The importance of the relationship between the energetic centers present in alkylating agents and their ability to produce type D offbalance, led us to study a group of these substances which, at once, have both short molecules and two polar groups in close proximity. The desire to have such an agent with lipoidic property as well led us to study epichlorohydrine which corresponds to propane and has an epoxy group binding C2 and C3, while C1 binds a chlorine. Soluble in neutral solvents, epichlorohydrine becomes soluble in water only after hydrolysis. Its biological activity differs from other chlorohydrines such as chloropropanediol or trichloropropane, both of which can be considered to be closely related to the substance produced by hydrolysis of epichlorohydrine. The acute toxic dose of epichlorohydrine was found to be 6 mgr./30 gr. for mice and 25 mgr./100 gr. for rats by intraperitoneal administration; 22 and 35 mg./100 for mice and rats by subcutaneous injection. In tests for chronic toxicity, it was apparent that doses of 5 and 1.5 mgr. injected daily were well tolerated respectively by rats and mice. With higher doses, the animals became rapidly emaciated before dying. Used orally in drinking water, a solution of 1/3000 was well tolerated by rats and mice even for months. With the use of solutions of 1/2000, only a few animals did not lose weight, while a solution of 1/1000 invariably induced weight loss.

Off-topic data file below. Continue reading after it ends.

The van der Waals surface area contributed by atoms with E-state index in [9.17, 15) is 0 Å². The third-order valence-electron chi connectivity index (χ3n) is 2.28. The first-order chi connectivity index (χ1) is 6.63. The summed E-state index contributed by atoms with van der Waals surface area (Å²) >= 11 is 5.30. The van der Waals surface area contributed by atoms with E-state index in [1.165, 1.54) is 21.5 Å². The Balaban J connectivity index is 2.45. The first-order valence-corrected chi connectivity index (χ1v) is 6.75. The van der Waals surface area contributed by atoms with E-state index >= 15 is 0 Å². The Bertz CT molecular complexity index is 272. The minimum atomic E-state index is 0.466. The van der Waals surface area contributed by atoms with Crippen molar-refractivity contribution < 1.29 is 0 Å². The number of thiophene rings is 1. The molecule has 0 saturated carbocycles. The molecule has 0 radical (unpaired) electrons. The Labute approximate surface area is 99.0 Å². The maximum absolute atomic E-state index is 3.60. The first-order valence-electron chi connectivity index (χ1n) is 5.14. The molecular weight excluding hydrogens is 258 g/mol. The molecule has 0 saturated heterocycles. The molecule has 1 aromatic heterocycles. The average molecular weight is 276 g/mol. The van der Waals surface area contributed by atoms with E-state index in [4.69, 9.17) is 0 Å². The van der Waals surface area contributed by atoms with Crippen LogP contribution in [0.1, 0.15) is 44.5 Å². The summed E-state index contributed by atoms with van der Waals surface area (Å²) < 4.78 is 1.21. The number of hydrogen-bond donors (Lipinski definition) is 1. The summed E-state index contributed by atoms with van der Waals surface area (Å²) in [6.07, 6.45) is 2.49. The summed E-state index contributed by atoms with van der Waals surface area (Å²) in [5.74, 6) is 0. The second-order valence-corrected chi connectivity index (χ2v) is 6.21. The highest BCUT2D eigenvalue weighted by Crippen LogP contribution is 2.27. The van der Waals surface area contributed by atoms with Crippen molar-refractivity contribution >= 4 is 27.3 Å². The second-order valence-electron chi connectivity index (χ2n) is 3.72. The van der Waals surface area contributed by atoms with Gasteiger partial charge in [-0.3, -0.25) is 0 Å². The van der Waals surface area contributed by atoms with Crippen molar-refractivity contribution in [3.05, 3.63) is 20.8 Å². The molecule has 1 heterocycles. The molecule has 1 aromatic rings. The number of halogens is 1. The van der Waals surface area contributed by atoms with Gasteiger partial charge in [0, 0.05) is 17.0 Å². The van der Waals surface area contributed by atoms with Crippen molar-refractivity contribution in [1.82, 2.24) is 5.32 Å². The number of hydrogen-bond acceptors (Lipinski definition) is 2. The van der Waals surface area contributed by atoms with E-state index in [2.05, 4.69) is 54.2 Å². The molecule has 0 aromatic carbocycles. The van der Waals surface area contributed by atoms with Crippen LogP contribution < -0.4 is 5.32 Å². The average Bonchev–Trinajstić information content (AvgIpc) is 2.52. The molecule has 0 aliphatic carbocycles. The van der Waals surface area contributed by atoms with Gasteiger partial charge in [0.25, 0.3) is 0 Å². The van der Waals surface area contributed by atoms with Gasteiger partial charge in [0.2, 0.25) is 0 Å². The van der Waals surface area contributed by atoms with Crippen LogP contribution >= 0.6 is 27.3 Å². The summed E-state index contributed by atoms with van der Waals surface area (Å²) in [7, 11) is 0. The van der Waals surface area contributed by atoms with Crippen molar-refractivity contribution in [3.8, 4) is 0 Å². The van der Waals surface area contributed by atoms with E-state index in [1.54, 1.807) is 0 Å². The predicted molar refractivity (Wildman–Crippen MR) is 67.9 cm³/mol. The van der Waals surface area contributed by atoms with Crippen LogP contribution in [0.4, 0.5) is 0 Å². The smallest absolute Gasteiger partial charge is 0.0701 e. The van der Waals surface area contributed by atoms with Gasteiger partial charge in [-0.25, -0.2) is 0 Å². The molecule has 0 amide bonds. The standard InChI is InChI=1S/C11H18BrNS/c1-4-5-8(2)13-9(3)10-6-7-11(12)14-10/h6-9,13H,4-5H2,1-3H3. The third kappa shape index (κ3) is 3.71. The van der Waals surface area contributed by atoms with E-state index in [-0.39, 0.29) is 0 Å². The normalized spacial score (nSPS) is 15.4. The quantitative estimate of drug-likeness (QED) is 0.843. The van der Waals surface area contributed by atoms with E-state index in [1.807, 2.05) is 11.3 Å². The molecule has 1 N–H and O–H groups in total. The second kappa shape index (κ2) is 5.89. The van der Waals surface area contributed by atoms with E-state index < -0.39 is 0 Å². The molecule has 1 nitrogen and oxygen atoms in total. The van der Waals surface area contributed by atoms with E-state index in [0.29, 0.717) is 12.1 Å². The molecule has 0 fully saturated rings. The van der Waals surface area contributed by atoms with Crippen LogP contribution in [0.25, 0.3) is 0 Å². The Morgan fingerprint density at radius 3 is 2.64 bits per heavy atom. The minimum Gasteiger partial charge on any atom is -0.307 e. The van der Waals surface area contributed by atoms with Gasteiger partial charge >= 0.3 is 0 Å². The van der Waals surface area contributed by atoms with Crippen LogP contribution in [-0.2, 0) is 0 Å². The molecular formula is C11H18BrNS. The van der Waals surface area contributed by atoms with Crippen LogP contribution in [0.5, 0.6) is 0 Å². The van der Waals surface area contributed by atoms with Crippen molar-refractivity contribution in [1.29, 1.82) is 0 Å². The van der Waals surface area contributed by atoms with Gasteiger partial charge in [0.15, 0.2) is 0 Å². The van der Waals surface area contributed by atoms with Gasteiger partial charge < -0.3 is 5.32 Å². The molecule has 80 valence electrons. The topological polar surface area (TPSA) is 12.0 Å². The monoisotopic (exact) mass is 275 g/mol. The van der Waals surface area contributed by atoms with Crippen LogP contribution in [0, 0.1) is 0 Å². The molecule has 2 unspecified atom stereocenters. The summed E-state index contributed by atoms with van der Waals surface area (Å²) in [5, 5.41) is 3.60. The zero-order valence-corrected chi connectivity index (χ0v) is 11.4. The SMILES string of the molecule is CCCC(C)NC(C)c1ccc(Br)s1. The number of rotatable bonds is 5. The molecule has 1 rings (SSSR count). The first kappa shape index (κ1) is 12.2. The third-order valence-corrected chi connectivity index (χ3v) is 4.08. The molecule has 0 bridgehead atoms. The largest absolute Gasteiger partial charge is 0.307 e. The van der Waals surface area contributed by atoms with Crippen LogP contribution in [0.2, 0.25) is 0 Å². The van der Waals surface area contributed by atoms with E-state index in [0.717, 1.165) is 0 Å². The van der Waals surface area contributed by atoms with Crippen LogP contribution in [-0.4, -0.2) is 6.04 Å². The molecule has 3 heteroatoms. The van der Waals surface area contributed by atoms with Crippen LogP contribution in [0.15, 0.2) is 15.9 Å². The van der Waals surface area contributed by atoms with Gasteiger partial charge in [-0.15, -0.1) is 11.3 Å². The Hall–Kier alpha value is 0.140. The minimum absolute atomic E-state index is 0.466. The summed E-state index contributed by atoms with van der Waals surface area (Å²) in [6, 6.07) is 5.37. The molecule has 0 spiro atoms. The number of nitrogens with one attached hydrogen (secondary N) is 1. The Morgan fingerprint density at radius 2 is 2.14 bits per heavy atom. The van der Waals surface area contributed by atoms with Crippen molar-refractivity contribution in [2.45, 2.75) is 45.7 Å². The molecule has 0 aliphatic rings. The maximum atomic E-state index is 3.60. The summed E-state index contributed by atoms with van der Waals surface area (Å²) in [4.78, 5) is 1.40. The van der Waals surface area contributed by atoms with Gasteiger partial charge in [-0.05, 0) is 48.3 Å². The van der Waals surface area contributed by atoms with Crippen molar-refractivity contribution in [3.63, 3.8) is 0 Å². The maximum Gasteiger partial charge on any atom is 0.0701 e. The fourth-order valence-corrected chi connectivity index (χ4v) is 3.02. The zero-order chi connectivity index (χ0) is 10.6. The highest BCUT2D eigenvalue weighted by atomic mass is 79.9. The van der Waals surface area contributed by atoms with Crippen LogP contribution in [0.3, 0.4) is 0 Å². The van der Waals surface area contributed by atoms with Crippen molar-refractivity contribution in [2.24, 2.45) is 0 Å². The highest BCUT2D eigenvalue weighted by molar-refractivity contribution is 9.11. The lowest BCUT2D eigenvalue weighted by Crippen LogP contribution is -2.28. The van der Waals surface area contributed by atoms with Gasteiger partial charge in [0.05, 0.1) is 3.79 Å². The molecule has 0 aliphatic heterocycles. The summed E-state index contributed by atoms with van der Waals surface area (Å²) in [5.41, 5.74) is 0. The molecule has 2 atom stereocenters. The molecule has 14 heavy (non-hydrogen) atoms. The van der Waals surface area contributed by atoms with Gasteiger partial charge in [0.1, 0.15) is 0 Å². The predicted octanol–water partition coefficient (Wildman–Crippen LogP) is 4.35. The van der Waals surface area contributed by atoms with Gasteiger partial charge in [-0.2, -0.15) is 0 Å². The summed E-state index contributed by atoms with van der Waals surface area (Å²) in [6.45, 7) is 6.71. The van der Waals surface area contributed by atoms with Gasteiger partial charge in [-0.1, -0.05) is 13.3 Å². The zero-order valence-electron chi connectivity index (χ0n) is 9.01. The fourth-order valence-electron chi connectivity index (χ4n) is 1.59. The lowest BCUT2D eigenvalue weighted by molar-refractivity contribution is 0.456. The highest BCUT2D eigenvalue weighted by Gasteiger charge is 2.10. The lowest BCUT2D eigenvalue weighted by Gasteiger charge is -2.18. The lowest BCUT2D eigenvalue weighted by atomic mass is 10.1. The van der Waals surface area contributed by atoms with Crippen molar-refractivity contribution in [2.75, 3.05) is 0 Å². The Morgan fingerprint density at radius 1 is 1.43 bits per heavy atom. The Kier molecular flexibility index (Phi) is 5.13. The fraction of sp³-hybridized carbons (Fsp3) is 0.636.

There were no effects observed upon microbes or bacteriophage.

It appears that epichlorohydrine, acting below the morphological levels, induces changes similar to those seen for other alkylating agents. However, it is not upon the desoxyribo nucleic acids present that an important action is seen but in the lipidic system at these lower levels. Epichlorohydrine seems to act also at other levels. The influence upon pain—an increase for alkaline pattern, a decrease for acid—was more noticeable than for sulfur compounds. Delayed effects, however, were more obvious than immediate ones. The influence upon wound healing was similar to that of polyunsaturated fatty acids. Cancerous cells, such as those from mouse ascites, were destroyed in vitro by a 0.5 solution of epichlorohydrine. The effect in vivo upon sarcoma 180 or Ehrlich ascites tumors was most interesting. Administered by subcutaneous or intramuscular injection, epichlorohydrine had no effect on the tumor even in doses as high as 2.5 mgr. daily. However, when administered in drinking water in a 1/1000 solution, it prevented the development of ascites in 19/20 animals. But the toxicity was too high. A 1/2000 solution, used as drinking water, controlled the condition in more than 50% of the animals, while a 1/3000 solution showed favorable resuits in only a few animals. Under the same conditions, there was no apparent effect upon solid tumors in mice, even those induced by subcutaneous injection of ascites tumor cells.

In humans, all effects upon the tumors were interesting and will be discussed below. The influence upon systemic patterns was relatively reduced except for a marked effect upon the elimination of calcium in urine, obtained even with small doses which produced no other changes. Repeated injections of organ cells treated in vitro with epichlorohydrine were able to induce severe degenerative changes in the respective organs. Experiments with tumor cells treated and administered in the same manner are still in progress.